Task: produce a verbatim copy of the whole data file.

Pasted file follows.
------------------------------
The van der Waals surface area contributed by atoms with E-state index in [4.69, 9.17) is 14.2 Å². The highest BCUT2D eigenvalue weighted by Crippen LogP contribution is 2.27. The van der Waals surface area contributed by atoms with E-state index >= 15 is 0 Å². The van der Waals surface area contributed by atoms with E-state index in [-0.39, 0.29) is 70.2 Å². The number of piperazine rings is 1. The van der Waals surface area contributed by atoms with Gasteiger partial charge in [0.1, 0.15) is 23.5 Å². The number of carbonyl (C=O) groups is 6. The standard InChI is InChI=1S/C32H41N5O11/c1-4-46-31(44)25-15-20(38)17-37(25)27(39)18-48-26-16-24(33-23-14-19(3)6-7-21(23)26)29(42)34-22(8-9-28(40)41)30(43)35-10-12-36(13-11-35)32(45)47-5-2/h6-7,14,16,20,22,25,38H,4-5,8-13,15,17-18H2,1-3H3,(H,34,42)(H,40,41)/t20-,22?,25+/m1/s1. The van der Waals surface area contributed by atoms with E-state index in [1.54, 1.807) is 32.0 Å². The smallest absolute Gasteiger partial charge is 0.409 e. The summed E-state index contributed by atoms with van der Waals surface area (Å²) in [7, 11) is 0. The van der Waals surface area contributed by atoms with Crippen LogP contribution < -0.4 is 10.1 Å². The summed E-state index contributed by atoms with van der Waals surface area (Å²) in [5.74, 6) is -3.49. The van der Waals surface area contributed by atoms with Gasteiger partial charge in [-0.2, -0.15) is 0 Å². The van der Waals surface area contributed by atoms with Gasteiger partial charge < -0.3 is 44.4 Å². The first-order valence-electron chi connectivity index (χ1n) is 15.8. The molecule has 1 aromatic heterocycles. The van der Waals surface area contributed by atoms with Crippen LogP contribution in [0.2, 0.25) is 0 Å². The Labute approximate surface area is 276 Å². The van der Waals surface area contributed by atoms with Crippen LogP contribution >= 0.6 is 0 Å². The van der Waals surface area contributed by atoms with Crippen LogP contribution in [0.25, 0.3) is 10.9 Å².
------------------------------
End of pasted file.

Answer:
The van der Waals surface area contributed by atoms with E-state index in [4.69, 9.17) is 14.2 Å². The highest BCUT2D eigenvalue weighted by Crippen LogP contribution is 2.27. The van der Waals surface area contributed by atoms with E-state index >= 15 is 0 Å². The van der Waals surface area contributed by atoms with E-state index in [-0.39, 0.29) is 70.2 Å². The number of piperazine rings is 1. The van der Waals surface area contributed by atoms with Gasteiger partial charge in [0.1, 0.15) is 23.5 Å². The number of carbonyl (C=O) groups is 6. The standard InChI is InChI=1S/C32H41N5O11/c1-4-46-31(44)25-15-20(38)17-37(25)27(39)18-48-26-16-24(33-23-14-19(3)6-7-21(23)26)29(42)34-22(8-9-28(40)41)30(43)35-10-12-36(13-11-35)32(45)47-5-2/h6-7,14,16,20,22,25,38H,4-5,8-13,15,17-18H2,1-3H3,(H,34,42)(H,40,41)/t20-,22?,25+/m1/s1. The van der Waals surface area contributed by atoms with E-state index in [1.54, 1.807) is 32.0 Å². The smallest absolute Gasteiger partial charge is 0.409 e. The summed E-state index contributed by atoms with van der Waals surface area (Å²) in [7, 11) is 0. The van der Waals surface area contributed by atoms with Crippen LogP contribution < -0.4 is 10.1 Å². The summed E-state index contributed by atoms with van der Waals surface area (Å²) in [5.74, 6) is -3.49. The van der Waals surface area contributed by atoms with Gasteiger partial charge in [-0.2, -0.15) is 0 Å². The van der Waals surface area contributed by atoms with Gasteiger partial charge < -0.3 is 44.4 Å². The first-order valence-electron chi connectivity index (χ1n) is 15.8. The molecule has 1 aromatic heterocycles. The van der Waals surface area contributed by atoms with Crippen LogP contribution in [0.2, 0.25) is 0 Å². The Labute approximate surface area is 276 Å². The van der Waals surface area contributed by atoms with Crippen LogP contribution >= 0.6 is 0 Å². The van der Waals surface area contributed by atoms with Crippen LogP contribution in [0.25, 0.3) is 10.9 Å².